For a complete introduction and to get to know each Quirkle, work your way across the main menu bar above. Have fun exploring, and please contact us with any questions you may have!
But that's not all. Check out the introductory video that explains why we created the Quirkles, or take a look at the sample book Gilbert Gas below.
Not only are cranberries good to eat (and super healthy), but also a tool that can be used to teach science lessons. This month we offer four activities with either a Thanksgiving twist or a way to release some energy (while learning about important science concepts) after the big meal.
What’s Thanksgiving without some sort of cranberry dish? Nutritionally power packed, cranberries are one super food you’ll want to include on your holiday table! Today Americans consume 400 million pounds of this “native to North America” fruit each year.
Native Americans recognized the nutritional properties of the berry far before science proved them to be true. They created sauces and meat cakes called “pemmican” out of the berry, and used it medicinally to stop bleeding and to help cure blood poisoning. The nutritional properties of the cranberry were capitalized on during international voyages at sea also when sailors would eat the red berries to keep scurvy at bay. Later it was determined that prevention was possible due to the fruit’s high Vitamin C content.
So what about the science lessons? Read the Quirkles® book Density Dan, then see if cranberries (not dried) will float in water. You’ll simply need two or three berries and a cup of water. What happens? How can something “solid” float? Cut open the berry and see if the inside structure provides some insights.
Or, how about making cranberries “dance?” Offer a Thanksgiving variation of the activity we share in Density Dan called Density Dan’s Dancing Raisins. You’ll need a colorless soda or carbonated water, a clear drinking glass, and some dried cranberries.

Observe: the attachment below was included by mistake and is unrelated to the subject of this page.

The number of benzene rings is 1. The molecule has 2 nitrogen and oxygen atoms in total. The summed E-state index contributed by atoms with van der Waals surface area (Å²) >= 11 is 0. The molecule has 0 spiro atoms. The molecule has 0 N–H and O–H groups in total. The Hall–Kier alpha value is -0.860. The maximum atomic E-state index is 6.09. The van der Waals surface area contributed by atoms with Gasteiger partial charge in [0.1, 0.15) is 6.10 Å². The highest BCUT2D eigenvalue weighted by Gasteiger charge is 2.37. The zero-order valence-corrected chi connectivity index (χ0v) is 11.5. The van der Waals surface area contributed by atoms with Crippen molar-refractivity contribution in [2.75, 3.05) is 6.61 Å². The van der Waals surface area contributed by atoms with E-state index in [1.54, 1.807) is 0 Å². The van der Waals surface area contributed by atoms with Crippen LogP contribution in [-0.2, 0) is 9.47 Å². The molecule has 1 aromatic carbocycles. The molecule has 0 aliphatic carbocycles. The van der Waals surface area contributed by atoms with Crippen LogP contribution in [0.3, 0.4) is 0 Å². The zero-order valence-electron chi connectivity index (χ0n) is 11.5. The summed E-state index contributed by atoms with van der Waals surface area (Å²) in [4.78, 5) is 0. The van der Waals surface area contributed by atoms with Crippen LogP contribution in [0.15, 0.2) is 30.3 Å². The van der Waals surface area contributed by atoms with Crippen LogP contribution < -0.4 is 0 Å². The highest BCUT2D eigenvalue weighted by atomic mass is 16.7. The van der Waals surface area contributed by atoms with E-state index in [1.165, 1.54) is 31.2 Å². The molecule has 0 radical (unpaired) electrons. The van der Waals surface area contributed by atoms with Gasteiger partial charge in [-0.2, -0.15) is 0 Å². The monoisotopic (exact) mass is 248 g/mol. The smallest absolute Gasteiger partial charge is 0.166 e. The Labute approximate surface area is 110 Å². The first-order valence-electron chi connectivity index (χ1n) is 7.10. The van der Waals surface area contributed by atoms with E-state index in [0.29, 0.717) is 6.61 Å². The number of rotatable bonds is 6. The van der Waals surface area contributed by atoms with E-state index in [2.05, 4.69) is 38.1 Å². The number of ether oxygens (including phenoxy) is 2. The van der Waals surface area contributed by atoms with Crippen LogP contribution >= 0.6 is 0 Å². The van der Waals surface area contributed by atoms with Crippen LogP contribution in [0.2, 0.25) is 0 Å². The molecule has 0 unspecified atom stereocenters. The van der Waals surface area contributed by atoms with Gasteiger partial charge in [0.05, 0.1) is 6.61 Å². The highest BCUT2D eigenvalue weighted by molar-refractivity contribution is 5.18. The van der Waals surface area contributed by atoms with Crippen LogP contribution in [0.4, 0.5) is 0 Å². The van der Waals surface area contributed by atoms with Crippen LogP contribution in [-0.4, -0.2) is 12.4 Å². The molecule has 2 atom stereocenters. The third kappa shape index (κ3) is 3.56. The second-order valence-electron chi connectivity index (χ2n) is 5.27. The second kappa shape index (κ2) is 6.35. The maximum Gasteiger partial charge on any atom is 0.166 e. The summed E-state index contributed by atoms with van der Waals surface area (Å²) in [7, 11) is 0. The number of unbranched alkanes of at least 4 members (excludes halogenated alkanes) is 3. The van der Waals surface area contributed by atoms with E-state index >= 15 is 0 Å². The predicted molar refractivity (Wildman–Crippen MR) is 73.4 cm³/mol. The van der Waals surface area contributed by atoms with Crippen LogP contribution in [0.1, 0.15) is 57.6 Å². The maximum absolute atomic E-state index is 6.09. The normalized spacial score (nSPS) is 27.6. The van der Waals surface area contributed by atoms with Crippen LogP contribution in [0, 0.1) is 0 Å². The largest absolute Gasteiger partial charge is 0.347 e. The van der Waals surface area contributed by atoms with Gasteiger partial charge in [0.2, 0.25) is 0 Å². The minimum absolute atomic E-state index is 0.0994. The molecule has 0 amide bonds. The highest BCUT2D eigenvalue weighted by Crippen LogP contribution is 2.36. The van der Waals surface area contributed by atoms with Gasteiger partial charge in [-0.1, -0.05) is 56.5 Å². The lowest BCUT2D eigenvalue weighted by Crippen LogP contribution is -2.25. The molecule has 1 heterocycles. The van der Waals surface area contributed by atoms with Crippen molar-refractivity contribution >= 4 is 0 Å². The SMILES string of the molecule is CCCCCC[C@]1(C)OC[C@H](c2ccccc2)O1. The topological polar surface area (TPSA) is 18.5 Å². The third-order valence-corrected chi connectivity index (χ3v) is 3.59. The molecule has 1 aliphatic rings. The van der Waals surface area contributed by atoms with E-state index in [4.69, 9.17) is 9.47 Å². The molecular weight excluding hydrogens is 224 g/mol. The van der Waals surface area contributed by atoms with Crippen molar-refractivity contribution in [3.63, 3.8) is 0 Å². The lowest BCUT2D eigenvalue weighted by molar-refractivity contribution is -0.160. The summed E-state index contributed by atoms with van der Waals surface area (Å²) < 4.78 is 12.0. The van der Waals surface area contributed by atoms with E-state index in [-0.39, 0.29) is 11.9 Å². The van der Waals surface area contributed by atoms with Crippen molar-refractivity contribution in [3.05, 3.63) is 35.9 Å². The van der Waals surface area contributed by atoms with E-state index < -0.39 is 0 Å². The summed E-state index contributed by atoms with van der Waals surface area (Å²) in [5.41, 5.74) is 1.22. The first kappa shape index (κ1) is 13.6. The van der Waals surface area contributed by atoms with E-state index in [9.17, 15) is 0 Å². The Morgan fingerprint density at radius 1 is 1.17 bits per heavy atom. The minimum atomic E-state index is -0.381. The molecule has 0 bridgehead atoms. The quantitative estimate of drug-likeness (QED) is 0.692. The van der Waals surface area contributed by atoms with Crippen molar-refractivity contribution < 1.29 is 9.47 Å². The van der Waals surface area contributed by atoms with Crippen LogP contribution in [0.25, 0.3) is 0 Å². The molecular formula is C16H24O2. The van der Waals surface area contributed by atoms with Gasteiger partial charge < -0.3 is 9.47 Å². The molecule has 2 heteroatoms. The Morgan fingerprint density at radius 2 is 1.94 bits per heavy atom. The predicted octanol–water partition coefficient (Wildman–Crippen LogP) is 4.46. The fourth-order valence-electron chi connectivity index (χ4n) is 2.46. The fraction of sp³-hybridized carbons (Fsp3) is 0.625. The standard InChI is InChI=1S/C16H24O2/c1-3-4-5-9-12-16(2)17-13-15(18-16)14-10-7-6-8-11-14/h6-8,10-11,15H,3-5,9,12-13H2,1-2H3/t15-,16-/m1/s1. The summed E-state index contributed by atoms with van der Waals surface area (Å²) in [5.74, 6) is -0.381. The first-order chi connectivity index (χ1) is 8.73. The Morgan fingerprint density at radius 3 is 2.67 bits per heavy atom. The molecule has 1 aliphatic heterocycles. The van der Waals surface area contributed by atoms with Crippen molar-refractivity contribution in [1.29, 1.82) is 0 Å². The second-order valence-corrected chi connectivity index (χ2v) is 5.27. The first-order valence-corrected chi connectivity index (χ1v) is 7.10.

When the cranberries interact with the bubbles (carbon dioxide gas) in the soda, they will be carried up to the top. When the bubbles pop and release the carbon dioxide, the cranberries drop down. This makes it seem like they are “dancing.”
So now the big meal is over and it’s time to go outside for a little fresh air. If it’s not too cold, try Mary Motion’s Spinning Bucket. Check out our video where young scientist, Chloe, demonstrates centripetal force. If you do it right, you’ll get some exercise and you won’t take a shower!
Finally go to our Fuddlebrook webpage to see our friction activity called the Fuddlebrook Magic Money Stack. Several nickels and a butter knife will keep kids engaged for a long time! This is a fun way to learn about friction, release some energy, and have fun, too!
There’s no better time of year for science than in the fall. From the changing leaves to shorter days to spooky Halloween science, you’re only limited by your imagination. While not everyone celebrates Halloween, we use the holiday and its traditions to create a memorable lesson about polymers.
A Styrofoam® cup (polystyrene) and some acetone (adult supervision required) create a very cool activity the kids will absolutely love. In honor of Halloween, we call this science lesson Wanda the Melting Witch. (If you don’t like witches, call it what it is, a “melting” cup. The science is the same.)
What is the science behind this? Styrofoam® is a polymer, a long chain of molecules linked together. Plastic bottles, latex paint, and chewing gum are other examples of polymers. See the dramatic results in our fun video as the Styrofoam® transforms in front of your eyes .
Want more ways to learn about polymers? Read the Quirkles® Zany Science Zeke story and do the activities. Create “Zop” and Zany Science Zeke’s Bouncing Ball, a sticky material similar to the well known Silly Putty®.
You better not be afraid of getting wet! If you do this right, centripetal force will keep the water from spilling.
The Wizard of Oz has nothing on us. She’s melting, she’s melting, she’s melting!
I really appreciate your ideas and support!!! I am amazed at the Quirkles series that you have created and know you all must be FABULOUS teachers!!!
Cindy, Lower School Science Coordinator, Suffolk, VA
It is very hard to put into words exactly how much I love the Quirkles. They totally changed my attitude about teaching science to kindergarten and first graders as an enrichment class in my school.
Lynn, Gifted Teacher, Springdale, AR